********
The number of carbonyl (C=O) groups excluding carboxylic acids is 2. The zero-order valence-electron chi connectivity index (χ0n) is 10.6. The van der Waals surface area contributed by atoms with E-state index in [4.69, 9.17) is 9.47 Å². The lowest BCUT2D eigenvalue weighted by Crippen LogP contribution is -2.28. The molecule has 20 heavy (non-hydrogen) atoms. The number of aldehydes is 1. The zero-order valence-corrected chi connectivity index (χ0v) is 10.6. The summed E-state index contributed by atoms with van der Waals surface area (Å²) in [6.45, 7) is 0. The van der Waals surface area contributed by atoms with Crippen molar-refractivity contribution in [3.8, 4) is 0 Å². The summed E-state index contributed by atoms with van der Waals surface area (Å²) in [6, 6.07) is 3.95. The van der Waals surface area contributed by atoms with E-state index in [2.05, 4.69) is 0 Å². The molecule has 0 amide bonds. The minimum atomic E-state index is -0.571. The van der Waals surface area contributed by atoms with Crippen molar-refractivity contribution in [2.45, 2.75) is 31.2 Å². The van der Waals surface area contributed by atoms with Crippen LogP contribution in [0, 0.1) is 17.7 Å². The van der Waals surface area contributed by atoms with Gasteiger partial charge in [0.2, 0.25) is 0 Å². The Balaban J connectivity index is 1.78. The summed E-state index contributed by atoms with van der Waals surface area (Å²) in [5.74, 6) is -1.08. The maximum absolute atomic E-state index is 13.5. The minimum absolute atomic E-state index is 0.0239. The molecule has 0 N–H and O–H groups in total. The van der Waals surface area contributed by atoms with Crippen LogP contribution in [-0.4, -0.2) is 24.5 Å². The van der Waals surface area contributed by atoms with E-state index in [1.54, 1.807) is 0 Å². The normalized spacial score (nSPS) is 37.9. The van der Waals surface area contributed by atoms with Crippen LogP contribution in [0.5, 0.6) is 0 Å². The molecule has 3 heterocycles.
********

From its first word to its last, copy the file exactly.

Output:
The number of carbonyl (C=O) groups excluding carboxylic acids is 2. The zero-order valence-electron chi connectivity index (χ0n) is 10.6. The van der Waals surface area contributed by atoms with E-state index in [4.69, 9.17) is 9.47 Å². The lowest BCUT2D eigenvalue weighted by Crippen LogP contribution is -2.28. The molecule has 20 heavy (non-hydrogen) atoms. The number of aldehydes is 1. The zero-order valence-corrected chi connectivity index (χ0v) is 10.6. The summed E-state index contributed by atoms with van der Waals surface area (Å²) in [6.45, 7) is 0. The van der Waals surface area contributed by atoms with Crippen molar-refractivity contribution in [3.8, 4) is 0 Å². The summed E-state index contributed by atoms with van der Waals surface area (Å²) in [6, 6.07) is 3.95. The van der Waals surface area contributed by atoms with E-state index in [2.05, 4.69) is 0 Å². The molecule has 0 amide bonds. The minimum atomic E-state index is -0.571. The van der Waals surface area contributed by atoms with Crippen molar-refractivity contribution in [2.45, 2.75) is 31.2 Å². The van der Waals surface area contributed by atoms with Crippen LogP contribution in [0, 0.1) is 17.7 Å². The van der Waals surface area contributed by atoms with Gasteiger partial charge in [0.2, 0.25) is 0 Å². The Balaban J connectivity index is 1.78. The summed E-state index contributed by atoms with van der Waals surface area (Å²) in [5.74, 6) is -1.08. The maximum absolute atomic E-state index is 13.5. The minimum absolute atomic E-state index is 0.0239. The molecule has 0 N–H and O–H groups in total. The van der Waals surface area contributed by atoms with Crippen LogP contribution in [-0.4, -0.2) is 24.5 Å². The van der Waals surface area contributed by atoms with E-state index in [1.54, 1.807) is 0 Å². The normalized spacial score (nSPS) is 37.9. The van der Waals surface area contributed by atoms with Crippen LogP contribution in [0.5, 0.6) is 0 Å². The molecule has 3 heterocycles.